Neuroscience 08/2015; 305. DOI:10.1016/j.neuroscience.2015.08.010 · 3.36 Impact Factor
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    • "This is also in line with behavioral and imaging studies on perceptual detection of words, which show LH superiority for verbal processing and for rapid information processes (Gandour et al., 2003; Nicholls, 1996; Schirmer & Kotz, 2006; Vouloumanos, Kiehl, Werker, & Liddle, 2001; Zatorre & Belin, 2001). Specifically, the ERP data revealed greater amplitude activation over the left than the right anterior and posterior regions during early ERP processing (150–170 ms) and greater activation over the left than the right posterior region during later ERP processing (240–260 ms).The fact that LH activation was observed for words in both early and late processing stages also supports the possibility that LH involvement is more pronounced in the perception of prosodic units at the syllable or word level (Erhan et al., 1998; Gandour et al., 2004; Sandmann et al., 2007). However, there was greater amplitude activation over the right than the left anterior and central regions during later ERP processing. "
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    ABSTRACT: This study examined the effect of sad prosody on hemispheric specialization for word processing using behavioral and electrophysiological measures. A dichotic listening task combining focused attention and signal-detection methods was conducted to evaluate the detection of a word spoken in neutral or sad prosody. An overall right ear advantage together with leftward lateralization in early (150-170ms) and late (240-260ms) processing stages was found for word detection, regardless of prosody. Furthermore, the early stage was most pronounced for words spoken in neutral prosody, showing greater negative activation over the left than the right hemisphere. In contrast, the later stage was most pronounced for words spoken with sad prosody, showing greater positive activation over the left than the right hemisphere. The findings suggest that sad prosody alone was not sufficient to modulate hemispheric asymmetry in word-level processing. We posit that lateralized effects of sad prosody on word processing are largely dependent on the psychoacoustic features of the stimuli as well as on task demands. Copyright © 2015 Elsevier Inc. All rights reserved.
    Brain and Cognition 04/2015; 96:28-37. DOI:10.1016/j.bandc.2015.03.002 · 2.48 Impact Factor
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    • "In light of these views on brain lateralization, Gandour et al. have put forward a comprehensive hypothesis on this issue (Gandour et al., 2000, 2004; Gandour, 2006). They suggested that lexical tonal processing engages both hemispheres, depending on the types of information involved during processing. "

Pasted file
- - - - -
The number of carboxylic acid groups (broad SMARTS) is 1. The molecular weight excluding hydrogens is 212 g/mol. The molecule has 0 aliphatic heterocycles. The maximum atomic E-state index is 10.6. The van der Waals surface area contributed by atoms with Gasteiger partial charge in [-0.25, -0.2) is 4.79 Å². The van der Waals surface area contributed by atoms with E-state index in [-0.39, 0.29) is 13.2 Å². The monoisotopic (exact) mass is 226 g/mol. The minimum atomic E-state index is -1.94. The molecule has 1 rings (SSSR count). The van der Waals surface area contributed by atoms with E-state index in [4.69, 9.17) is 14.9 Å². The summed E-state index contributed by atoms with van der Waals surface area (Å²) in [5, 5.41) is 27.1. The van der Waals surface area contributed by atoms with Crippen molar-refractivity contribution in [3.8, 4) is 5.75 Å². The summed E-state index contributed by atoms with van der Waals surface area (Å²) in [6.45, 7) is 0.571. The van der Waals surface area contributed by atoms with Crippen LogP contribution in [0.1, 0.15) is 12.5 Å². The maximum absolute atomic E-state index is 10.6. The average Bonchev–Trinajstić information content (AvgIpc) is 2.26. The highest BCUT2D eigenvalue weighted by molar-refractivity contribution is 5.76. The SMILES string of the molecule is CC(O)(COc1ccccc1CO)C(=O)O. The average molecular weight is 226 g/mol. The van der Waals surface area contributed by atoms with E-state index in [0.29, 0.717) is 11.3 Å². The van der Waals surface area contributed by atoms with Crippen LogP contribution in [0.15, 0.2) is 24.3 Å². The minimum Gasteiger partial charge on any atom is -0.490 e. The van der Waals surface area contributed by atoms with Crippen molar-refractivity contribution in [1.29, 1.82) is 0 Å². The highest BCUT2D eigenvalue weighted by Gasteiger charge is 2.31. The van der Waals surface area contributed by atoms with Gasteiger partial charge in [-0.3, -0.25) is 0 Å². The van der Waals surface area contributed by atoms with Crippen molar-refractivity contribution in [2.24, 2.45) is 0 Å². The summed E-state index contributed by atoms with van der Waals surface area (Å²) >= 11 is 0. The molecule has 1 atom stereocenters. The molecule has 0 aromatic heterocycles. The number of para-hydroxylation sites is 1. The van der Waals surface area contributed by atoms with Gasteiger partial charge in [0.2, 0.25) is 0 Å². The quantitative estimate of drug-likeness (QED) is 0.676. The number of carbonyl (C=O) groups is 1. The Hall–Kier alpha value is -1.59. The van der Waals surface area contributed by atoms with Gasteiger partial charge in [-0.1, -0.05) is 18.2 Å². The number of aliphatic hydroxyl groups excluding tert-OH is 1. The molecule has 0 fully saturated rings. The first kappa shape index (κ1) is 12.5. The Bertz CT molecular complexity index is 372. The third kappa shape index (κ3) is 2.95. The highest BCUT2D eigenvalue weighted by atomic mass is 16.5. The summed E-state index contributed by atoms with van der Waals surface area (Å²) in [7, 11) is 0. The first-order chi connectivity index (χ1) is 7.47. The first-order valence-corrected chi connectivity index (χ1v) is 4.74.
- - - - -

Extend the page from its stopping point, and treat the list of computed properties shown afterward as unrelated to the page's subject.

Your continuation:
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    ABSTRACT: The accurate perception of lexical tones in tonal languages involves the processing of both acoustic information and phonological information carried by the tonal signal. In this study we evaluated the relative role of the two types of information in native Chinese speaker's processing of tones at a preattentive stage with event-related potentials (ERPs), particularly the mismatch negativity (MNN). Specifically, we distinguished the acoustic from the phonological information by manipulating phonological category and acoustic interval of the stimulus materials. We found a significant main effect of phonological category for the peak latency of MMN, but a main effect of both phonological category and acoustic interval for the mean amplitude of MMN. The results indicated that the two types of information, acoustic and phonological, play different roles in the processing of Chinese lexical tones: acoustic information only impacts the extent of tonal processing, while phonological information affects both the extent and the time course of tonal processing. Implications of these findings are discussed in light of neurocognitive processes of phonological processing.
    Frontiers in Human Neuroscience 09/2014; 8:729. DOI:10.3389/fnhum.2014.00729 · 2.99 Impact Factor